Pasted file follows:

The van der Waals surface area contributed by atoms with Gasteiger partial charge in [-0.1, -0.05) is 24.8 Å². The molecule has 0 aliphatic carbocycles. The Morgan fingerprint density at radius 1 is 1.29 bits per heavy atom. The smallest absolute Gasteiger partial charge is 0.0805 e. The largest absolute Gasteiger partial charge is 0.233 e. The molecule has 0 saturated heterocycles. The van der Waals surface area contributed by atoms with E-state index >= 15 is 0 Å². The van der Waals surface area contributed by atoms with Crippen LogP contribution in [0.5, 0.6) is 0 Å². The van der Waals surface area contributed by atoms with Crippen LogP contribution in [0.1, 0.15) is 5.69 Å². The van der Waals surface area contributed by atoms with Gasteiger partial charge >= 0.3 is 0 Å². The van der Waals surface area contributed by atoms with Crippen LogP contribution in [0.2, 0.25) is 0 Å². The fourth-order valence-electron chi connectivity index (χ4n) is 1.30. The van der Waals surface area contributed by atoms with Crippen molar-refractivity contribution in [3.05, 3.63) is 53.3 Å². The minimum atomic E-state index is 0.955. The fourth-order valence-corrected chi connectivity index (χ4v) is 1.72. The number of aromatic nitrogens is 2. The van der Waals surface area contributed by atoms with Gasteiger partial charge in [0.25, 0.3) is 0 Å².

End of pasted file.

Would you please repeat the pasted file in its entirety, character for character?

The van der Waals surface area contributed by atoms with Gasteiger partial charge in [-0.1, -0.05) is 24.8 Å². The molecule has 0 aliphatic carbocycles. The Morgan fingerprint density at radius 1 is 1.29 bits per heavy atom. The smallest absolute Gasteiger partial charge is 0.0805 e. The largest absolute Gasteiger partial charge is 0.233 e. The molecule has 0 saturated heterocycles. The van der Waals surface area contributed by atoms with E-state index >= 15 is 0 Å². The van der Waals surface area contributed by atoms with Crippen LogP contribution in [0.5, 0.6) is 0 Å². The van der Waals surface area contributed by atoms with Crippen LogP contribution in [0.1, 0.15) is 5.69 Å². The van der Waals surface area contributed by atoms with Gasteiger partial charge >= 0.3 is 0 Å². The van der Waals surface area contributed by atoms with Crippen LogP contribution in [0.2, 0.25) is 0 Å². The fourth-order valence-electron chi connectivity index (χ4n) is 1.30. The van der Waals surface area contributed by atoms with Crippen molar-refractivity contribution in [3.05, 3.63) is 53.3 Å². The minimum atomic E-state index is 0.955. The fourth-order valence-corrected chi connectivity index (χ4v) is 1.72. The number of aromatic nitrogens is 2. The van der Waals surface area contributed by atoms with Gasteiger partial charge in [0.25, 0.3) is 0 Å².